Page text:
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A Test for Mr. Johnston

(originally launched into cyberspace on 01/31/2003)

Dear Mr. Johnston,

I am sending a copy of this message to a couple thousand individuals who
subscribe to my e-mail updates, and whatever response you send I will
forward to them as well. From it, they can judge for themselves your
knowledge of the law, your open-mindedness, and your honesty.

A fairly involved discussion can be had about all the complexities of the
regulations under Section 861 and the predecessor statutes and regulations
(regarding "statutory groupings," "operative sections," "allocation of items
of income," "classes of gross income," etc.). I could ask dozens of
reasonable questions, and-—based on my past experience with you-—I expect
you would respond with dozens of evasions. That may seem a bit harsh to
some who read this, but your response to the one clear example below will
tell them if I am being unfair in my treatment of you.


You claim that Section 861 shows the domestic income of most Americans to be
taxable. You cite 861(a)(3) (and the related regulations at 1.861-4) which
discuss compensation for services performed in the United States, and claim
that such compensation is taxable for EVERYONE because of the wording of
Section 861 of the statutes. I assume you would make the same claim
concerning the other items listed in 861(a), such as interest on domestic
investments (861(a)(1)), dividends from domestic companies (861(a)(2)),
rentals of property located in the U.S. (861(a)(4)), etc. You also claim
that, even if the regulations under Section 861 did exempt the domestic
income of most Americans (which you deny that they do), the statute takes
precedent and such a regulation would be irrelevant. (If you think I have
mischaracterized your position, let me know.)


The predecessor to the current Section 861 and following was Section 119 of
the 1939 Code, and both the House and the Senate (in their reports on the
1954 IRC) stated that "no substantive change [was] made" when 119 became 861
and following. Section 119(a) from 1939 was almost identical to the current
861(a). Here is part of what that STATUTE said:

"Sec. 119. Income from sources within United States
(a) Gross income from sources in United States.
The following items of gross income shall be treated as income from sources
within the United States:
(1) Interest - Interest from the United States, any Territory, any political
subdivision of a Territory, or the District of Columbia, and interest on
bonds, notes, or other interest-bearing obligations of residents, corporate
or otherwise, not including... [exceptions omitted]"
[Section 119, Internal Revenue Code of 1939]

I assume that you would claim that that statute (just like the current
861(a)(1)) means that interest from domestic investments-—with a few rare
exceptions-—is taxable for EVERYONE. Granted, based on that STATUTE alone,
that is an easy impression to get. However, here are the REGULATIONS which
were written to implement that part of the statutes (emphasis added):

"29.119-2. Interest.
There shall be included in the gross income from sources within the United
States, of NONRESIDENT ALIEN individuals, FOREIGN corporations, and citizens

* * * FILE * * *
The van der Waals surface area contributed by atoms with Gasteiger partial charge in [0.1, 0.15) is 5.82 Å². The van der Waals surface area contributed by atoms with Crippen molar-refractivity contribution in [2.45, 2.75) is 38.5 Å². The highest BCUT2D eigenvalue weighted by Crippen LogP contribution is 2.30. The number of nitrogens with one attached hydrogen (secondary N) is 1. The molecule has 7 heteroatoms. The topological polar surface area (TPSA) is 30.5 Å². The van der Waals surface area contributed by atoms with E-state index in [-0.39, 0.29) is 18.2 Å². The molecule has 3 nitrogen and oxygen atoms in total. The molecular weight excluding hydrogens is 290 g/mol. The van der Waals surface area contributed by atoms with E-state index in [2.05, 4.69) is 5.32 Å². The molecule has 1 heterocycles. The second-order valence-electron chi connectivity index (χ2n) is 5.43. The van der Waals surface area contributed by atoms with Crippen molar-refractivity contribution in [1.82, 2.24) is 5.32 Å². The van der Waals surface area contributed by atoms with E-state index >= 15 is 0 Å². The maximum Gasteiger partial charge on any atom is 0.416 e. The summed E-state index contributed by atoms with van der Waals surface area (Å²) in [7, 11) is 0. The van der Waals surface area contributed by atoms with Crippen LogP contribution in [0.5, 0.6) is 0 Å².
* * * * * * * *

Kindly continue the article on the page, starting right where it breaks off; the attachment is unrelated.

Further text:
of the United States, or domestic corporations which are ENTITLED TO THE
  • , all interest received or accrued, as the case
    may be, from the United States, any Territory, any political subdivision of
    a Territory, or the District of Columbia, and interest on bonds, notes, or
    other interest-bearing obligations of residents of the United States,
    whether corporate or otherwise, except... [exceptions omitted]" [26 CFR §
    29.119-2 (1945)]

    (* One was only "entitled to the benefits of section 251" if most of his
    income came from federal possessions.)

    I have two simple questions about this:

    1) What on earth made the regulation-writers think that THAT is what the
    regulations should say (i.e. why did they put in the part about nonresident
    aliens and such, when the statute did NOT say that)?

    2) Why on earth did Congress APPROVE those regulations for twenty-some
    YEARS, thus giving them the "effect of law"*?

    [* - "Treasury regulations and interpretations long continued without
    substantial change, applying to unamended or substantially reenacted
    statutes, are deemed to have received congressional approval and have the
    effect of law." - U.S. Supreme Court, UNITED STATES v. CORRELL, 389 U.S. 299

    What a strange "interpretation" of that statute, don’t you think? If
    Congress MEANT that interest from domestic investments was taxable for
    EVERYONE, why did the regulation-writers write THAT (shown above); what on
    earth possessed them to add in those others things, and why didn’t Congress
    complain about it, and make them change it?

    I know a few thousand people who would find that curious, to say the least.
    If you cannot answer the question yourself, I’m sure that as the leading tax
    reporter for the biggest newspaper in the country, you have enough
    connections to get someone from IRS counsel to answer it. Whatever answer
    you can give, whether with help from government officials or not, will be
    sent to my e-mail update list. If you choose not to answer, I will tell
    them that instead.


    Larken Rose
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